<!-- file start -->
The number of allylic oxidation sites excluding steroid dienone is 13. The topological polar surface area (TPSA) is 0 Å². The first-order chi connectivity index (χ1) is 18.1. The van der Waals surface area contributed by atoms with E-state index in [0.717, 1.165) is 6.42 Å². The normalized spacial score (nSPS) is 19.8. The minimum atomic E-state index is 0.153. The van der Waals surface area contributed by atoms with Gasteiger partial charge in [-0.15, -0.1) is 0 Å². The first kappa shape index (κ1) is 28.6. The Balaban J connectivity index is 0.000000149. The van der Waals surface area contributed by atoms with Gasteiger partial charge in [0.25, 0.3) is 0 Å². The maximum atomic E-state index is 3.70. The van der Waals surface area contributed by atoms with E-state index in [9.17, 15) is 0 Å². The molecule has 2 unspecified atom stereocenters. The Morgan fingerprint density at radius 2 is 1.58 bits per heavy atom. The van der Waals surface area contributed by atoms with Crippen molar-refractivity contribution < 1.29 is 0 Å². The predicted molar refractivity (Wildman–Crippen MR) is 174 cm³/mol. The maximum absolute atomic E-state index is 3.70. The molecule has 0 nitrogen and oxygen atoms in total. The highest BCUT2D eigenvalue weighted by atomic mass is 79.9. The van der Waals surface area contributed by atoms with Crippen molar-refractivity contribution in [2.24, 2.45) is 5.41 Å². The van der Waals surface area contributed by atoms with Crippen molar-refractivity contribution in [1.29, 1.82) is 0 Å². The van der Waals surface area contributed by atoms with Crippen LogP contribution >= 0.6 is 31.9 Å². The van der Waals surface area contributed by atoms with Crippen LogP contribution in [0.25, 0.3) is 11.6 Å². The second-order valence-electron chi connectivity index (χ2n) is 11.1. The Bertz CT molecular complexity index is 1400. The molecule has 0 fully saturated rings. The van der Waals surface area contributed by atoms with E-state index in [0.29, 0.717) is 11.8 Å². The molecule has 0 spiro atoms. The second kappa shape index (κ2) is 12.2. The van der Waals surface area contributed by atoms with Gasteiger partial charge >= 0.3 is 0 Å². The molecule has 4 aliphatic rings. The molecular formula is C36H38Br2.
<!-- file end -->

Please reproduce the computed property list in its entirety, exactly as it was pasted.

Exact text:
The number of allylic oxidation sites excluding steroid dienone is 13. The topological polar surface area (TPSA) is 0 Å². The first-order chi connectivity index (χ1) is 18.1. The van der Waals surface area contributed by atoms with E-state index in [0.717, 1.165) is 6.42 Å². The normalized spacial score (nSPS) is 19.8. The minimum atomic E-state index is 0.153. The van der Waals surface area contributed by atoms with Gasteiger partial charge in [-0.15, -0.1) is 0 Å². The first kappa shape index (κ1) is 28.6. The Balaban J connectivity index is 0.000000149. The van der Waals surface area contributed by atoms with Gasteiger partial charge in [0.25, 0.3) is 0 Å². The maximum atomic E-state index is 3.70. The van der Waals surface area contributed by atoms with E-state index in [9.17, 15) is 0 Å². The molecule has 2 unspecified atom stereocenters. The Morgan fingerprint density at radius 2 is 1.58 bits per heavy atom. The van der Waals surface area contributed by atoms with Crippen molar-refractivity contribution < 1.29 is 0 Å². The predicted molar refractivity (Wildman–Crippen MR) is 174 cm³/mol. The maximum absolute atomic E-state index is 3.70. The molecule has 0 nitrogen and oxygen atoms in total. The highest BCUT2D eigenvalue weighted by atomic mass is 79.9. The van der Waals surface area contributed by atoms with Crippen molar-refractivity contribution in [2.24, 2.45) is 5.41 Å². The van der Waals surface area contributed by atoms with Crippen molar-refractivity contribution in [1.29, 1.82) is 0 Å². The van der Waals surface area contributed by atoms with Crippen LogP contribution >= 0.6 is 31.9 Å². The van der Waals surface area contributed by atoms with Crippen LogP contribution in [0.25, 0.3) is 11.6 Å². The second-order valence-electron chi connectivity index (χ2n) is 11.1. The Bertz CT molecular complexity index is 1400. The molecule has 0 fully saturated rings. The van der Waals surface area contributed by atoms with E-state index in [0.29, 0.717) is 11.8 Å². The molecule has 0 spiro atoms. The second kappa shape index (κ2) is 12.2. The van der Waals surface area contributed by atoms with Gasteiger partial charge >= 0.3 is 0 Å². The molecule has 4 aliphatic rings. The molecular formula is C36H38Br2.